This commentary is part of a Mama’s Day series by Strong Families, published in partnership with Rewire in our Mother’s Day 2011 series. Follow Strong Families on Facebook and Twitter. See all articles in this series here.
Motherhood isn’t exactly what comes to mind when many folks hear the term “reproductive rights.” Even in our own movement, we sometimes forget that the right to become a mother (and to do so on one’s own terms) is inseparably tied to what it means to be pro-choice.
Of course, I’m part of a community that focuses on it plenty: as a doula, I accompany expectant mamas and their partners during labor, childbirth, and the immediate postpartum period. Not being a mother myself, what led me to pursue doula work was my background as a reproductive rights activist. However, like many of my pro-choice sisters, it wasn’t something I immediately equated reproductive rights with, either.
To be sure, the rights of childbearing women are not as publically threatened as they are for those seeking abortions. By which I mean, the limitations on the right to be a mother don’t have their own rallies and pickets; no, these are contained, politically, within the crowds of protesters expressing their opposition to health care access, inside Congress’ bargaining sessions, and in state and local governments that restrict access to certain facets of reproductive events, from contraception to laws about where women can and cannot give birth.
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I think the pro-choice movement and the birthing community alike are waking up to the fact that abortion rights and the rights of childbearing women are inextricably linked. There is something to be said, too, for the fact that 42% of women seeking abortions live below the poverty line. While this most certainly indicates that living below the poverty line puts one at greater risk of unintended pregnancy, it also means that financial instability – and not a woman’s autonomous choice – plays a major role in the decision to terminate a pregnancy. That’s the point here… it’s a question of autonomy.
Granted, many women will give birth simply because they cannot afford an abortion. Let me rephrase that… many women will want an abortion, but restrictions on state funding for the procedure make that option impossible. My first doula client comes to mind. She was a young woman who already had a three-year-old daughter. She confided in me that she had wanted an abortion early on, but that she was now committed to raising her new baby with fervent devotion. Because our state restricts the funding of abortion, she was receiving public assistance for (very limited) prenatal care and would be able to procure additional help once the baby was born, at least for a little while. At least until her safety net ran out.
While her story brings to light the many intersections of abortion, motherhood, race, class, and gender, what sticks with me most was the way she was treated in the hospital. Though I would not see the full difference until I later attended a birth with a thirty-something married woman with private insurance. There was something about the fact that my first mama was on public assistance that seemed to radiate in the room. As in, the caregivers had somehow paid for her care, so why should she have any say in what goes on? It was heartbreaking to witness, and even more heartbreaking to realize that her situation was the reason for the way they treated her.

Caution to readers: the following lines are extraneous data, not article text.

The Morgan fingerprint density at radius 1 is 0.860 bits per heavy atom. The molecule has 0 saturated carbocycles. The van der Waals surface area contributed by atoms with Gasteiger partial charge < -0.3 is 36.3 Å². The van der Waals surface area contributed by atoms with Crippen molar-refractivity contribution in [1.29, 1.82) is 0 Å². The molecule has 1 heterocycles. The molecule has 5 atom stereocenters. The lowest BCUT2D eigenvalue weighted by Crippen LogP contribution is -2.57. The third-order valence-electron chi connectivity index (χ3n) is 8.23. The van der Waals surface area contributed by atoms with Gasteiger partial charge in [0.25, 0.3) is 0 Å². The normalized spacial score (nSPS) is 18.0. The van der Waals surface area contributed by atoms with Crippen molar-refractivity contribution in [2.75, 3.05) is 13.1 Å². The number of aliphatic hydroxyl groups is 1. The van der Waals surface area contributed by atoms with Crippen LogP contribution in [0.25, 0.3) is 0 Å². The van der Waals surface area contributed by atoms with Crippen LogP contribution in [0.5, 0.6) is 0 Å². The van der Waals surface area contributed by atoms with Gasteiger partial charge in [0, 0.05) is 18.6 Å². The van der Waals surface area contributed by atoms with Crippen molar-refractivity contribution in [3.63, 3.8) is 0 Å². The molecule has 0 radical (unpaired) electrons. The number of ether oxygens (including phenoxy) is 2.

Even for white, middle-class women, the path to motherhood is often fraught with restrictions and guilt. Anyone who has experienced childbirth in this country is acutely aware of this fact. While the US spends more per birth than any other industrialized nation, we continue to see an appalling rise in maternal and infant mortality rates. Routine interventions (IV fluids, artificial rupture of membranes, artificial induction/augmentation of labor, epidurals) create a cascade of interventions and often lead to cesarean birth. Far from being a minor surgery, cesarean birth rates in the United States are now above 30%, over twice the percentage recommended by the World Health Organization. This procedure is linked with more postpartum complications, longer recovery periods, a later establishment of breastfeeding, and heightened risk of infection. And through it all, the midwifery model of care (known to decrease rates of unnecessary intervention and boost positive birth outcomes) continues to be demonized or completely criminalized.
Of course, these restrictions and complications are compounded when issues of race, class, documentation status, and gender identity come into play. The midwifery model of care rarely qualifies for Medicaid reimbursement, leaving a large percentage of lower-income mamas at the mercy of a highly medicalized obstetric model. Pregnant folks who do not conform to the gender binary continue to face discrimination in their most private moments. Pregnant women who use street drugs are faced with discrimination, criminalization, and punishment instead of receiving the treatment support that they need and deserve. And undocumented women continue to be denied life-saving medical care during their pregnancies and birthing experiences,
If my experiences in the personal, the political, and the vast intersections of the two have taught me anything, it’s that sex, abortion, adoption, birth, miscarriage, etc all exist within a continuum, and while few women will experience the whole spectrum, many will experience a handful. There is no singular reproductive experience, and so we as advocates for reproductive rights cannot afford to ignore any of them.